Twitch piqued my curiosity, but not enough that I would give it a try myself.


Then, my Father passed away.

Abrupt, I know. What occurred was just as sudden as the above sentence.

He was rushed to the ER. I’ll never forget the shock that jolted my system when the nurse told us the news. He was no longer here. My Father was living, breathing and with us one moment. The next he was just … gone.

I didn’t know how to deal. I felt like I was drowning. Mutual loss brought my Mother and I closer together but for months it felt like I was just going through the motions. My old companion depression was there to greet me once again. I withdrew from my friends and social networks because I needed time to grieve and fully process everything that was going on.

I needed time to heal.

Finally — finally, — I was able to start going through my Father’s personal belongings. Oddly enough, one of the first things I did was turn on his Playstation 3. I went through his games — NBA2K and Tekken being some of his favorites — and the oddest twin set of emotions filled me. I was happy because these were titles he adored but I was also filled with anguish because he could never play these games again.

I couldn’t bring myself to do anything else so I just turned the console off. The blackness of the television screen stared back at me as I placed the controller down and silently left the living room.

Months passed.

I was no longer working. (I had fallen ill so a job was out of the question.) I found myself in front of my computer. My mind was wandering but my fingers were busy. I typed in the web address for Twitch without thinking. Then I began to revisit my old chat room stomping grounds.

Being back on Twitch was equal parts home and brand new. The purple and white theme. Listening to a broadcaster’s voice as they shot, drove or launched themselves past opponents. Revisiting Twitch was nice, but it still felt foreign because I hadn’t been there in so long.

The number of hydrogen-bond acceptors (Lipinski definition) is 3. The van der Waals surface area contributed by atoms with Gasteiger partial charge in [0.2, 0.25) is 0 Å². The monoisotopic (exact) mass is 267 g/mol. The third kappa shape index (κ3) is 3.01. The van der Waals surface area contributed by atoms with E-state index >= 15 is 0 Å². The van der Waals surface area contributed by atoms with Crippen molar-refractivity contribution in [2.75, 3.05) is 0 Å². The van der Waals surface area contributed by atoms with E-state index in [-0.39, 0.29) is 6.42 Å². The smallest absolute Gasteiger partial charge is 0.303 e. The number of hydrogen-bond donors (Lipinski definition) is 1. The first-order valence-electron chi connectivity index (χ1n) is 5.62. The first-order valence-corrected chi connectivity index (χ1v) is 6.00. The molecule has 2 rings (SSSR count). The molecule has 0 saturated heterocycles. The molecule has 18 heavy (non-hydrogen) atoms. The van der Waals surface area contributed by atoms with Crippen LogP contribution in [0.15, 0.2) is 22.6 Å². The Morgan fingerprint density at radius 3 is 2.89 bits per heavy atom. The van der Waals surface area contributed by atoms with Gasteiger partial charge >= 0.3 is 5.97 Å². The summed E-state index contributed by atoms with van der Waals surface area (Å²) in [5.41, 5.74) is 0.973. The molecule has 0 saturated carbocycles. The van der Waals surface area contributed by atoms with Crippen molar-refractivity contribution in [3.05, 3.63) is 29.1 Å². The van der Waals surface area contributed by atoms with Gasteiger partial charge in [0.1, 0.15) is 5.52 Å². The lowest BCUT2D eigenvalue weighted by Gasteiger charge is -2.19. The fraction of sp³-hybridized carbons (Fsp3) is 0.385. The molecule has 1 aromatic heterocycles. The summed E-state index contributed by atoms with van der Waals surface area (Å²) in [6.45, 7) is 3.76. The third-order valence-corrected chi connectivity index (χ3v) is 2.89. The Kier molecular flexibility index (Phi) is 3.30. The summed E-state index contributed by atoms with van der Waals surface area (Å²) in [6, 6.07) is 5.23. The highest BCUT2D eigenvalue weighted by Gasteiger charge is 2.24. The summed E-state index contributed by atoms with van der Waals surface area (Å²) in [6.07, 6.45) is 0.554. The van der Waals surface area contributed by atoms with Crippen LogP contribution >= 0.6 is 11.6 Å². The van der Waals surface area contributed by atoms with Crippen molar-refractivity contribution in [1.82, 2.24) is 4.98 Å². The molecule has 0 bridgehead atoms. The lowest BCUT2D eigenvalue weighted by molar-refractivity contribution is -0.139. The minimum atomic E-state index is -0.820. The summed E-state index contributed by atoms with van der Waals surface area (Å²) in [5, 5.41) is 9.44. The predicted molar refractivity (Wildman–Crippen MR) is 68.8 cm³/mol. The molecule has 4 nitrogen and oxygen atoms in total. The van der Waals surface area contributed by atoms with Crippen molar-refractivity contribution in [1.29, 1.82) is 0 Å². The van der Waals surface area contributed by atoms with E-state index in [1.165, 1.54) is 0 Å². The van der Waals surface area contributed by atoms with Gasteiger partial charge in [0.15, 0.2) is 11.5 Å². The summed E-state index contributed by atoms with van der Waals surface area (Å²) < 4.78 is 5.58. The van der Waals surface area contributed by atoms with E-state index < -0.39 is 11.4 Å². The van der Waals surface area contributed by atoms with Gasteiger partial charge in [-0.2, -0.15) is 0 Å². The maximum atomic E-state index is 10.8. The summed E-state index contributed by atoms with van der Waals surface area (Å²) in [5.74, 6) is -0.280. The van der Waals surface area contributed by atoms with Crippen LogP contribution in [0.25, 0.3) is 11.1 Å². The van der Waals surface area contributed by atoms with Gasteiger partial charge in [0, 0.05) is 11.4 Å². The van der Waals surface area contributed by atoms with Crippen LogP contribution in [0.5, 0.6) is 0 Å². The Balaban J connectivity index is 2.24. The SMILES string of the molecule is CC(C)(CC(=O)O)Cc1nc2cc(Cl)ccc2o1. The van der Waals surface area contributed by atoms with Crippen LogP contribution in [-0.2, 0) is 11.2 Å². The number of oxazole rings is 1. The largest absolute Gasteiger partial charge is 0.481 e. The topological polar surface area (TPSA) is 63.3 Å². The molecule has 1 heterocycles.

What would I do now?

I closed the browser tab for Twitch.

A bit of time passed.

I found myself sitting in my Dad’s old recliner one afternoon, facing the console. So I turned on the Playstation 3 and just stared at his account. I logged in and did more than just browse. I selected a game and played for a while.

It felt weird, but good.

Twitch crossed my mind again.

Shortly afterwards, I began watching broadcasters for a different reason. I started to study them now. How often did they interact with their chat? Did they have a bunch of notifications on-screen or did they keep things simple? Did they have overlays, or none at all?

I immersed myself in all things Twitch until it didn’t feel so distant anymore.

It was one fall day in November of 2014 when I decided to make the leap of faith to become a caster on Twitch. I remember my Mother telling me; ‘Your Father wouldn’t want you to continue to be sad. He’d want you to live.’ And what’s the best way to live? By pursuing your passion. Gaming was something I’d always deeply enjoyed but school, work and life in general had somehow overshadowed my first love.

As I sat there in my room — warring with myself, — I remembered my Dad’s loud laugh whenever a play went off without a hitch in NFL Blitz, his side eye whenever I’d come thiiis close to beating him in Street Fighter (he slayed at Dhalism, by the way) or how he’d ball up his fist in frustration whenever he was losing.

And that’s when I knew that my Mom was right. Dad would want me to go through my grieving process, but he wouldn’t want me to wallow in it.

So I took the plunge and bought a PS4. Then later, I splurged on an Xbox One.

The rest? Is still being written.

I officially started broadcasting on December 12th, 2014 and I’ve loved every single second of it. I wouldn’t trade it for the world! I’ve met such an amazing group of supporters on Twitch and that support grows along with my channel. People have told me: ‘Your streams have gotten me through a rough day,’ but didn’t even know at the time I was struggling and streaming pulled me through, too. I’ve had an incredible experience being on Twitch so far and I hope to be around for many years to come.

As an adult, I now use gaming as an outlet and a way to honor something that both my Father and I loved. Whenever the ‘LIVE’ button shows, it’s a chance for me to explore a new virtual world while allowing me to connect with other souls at the same time. It’s a shared experience. And it’s amazing.

Sometimes … I wonder what it would be like if my Dad were still here. I imagine his reaction to how much games have visually progressed in the last few years. I mull over possibilities and what if’s. I’m sure Dad would prattle off his gun knowledge to help me with my next Hitman mission. He would’ve gotten a complete kick out of the first annual TwitchCon and I know he’d drop into chat to meet everyone.

And even though he isn’t around to see my progress, I know that he’d marvel in the journey.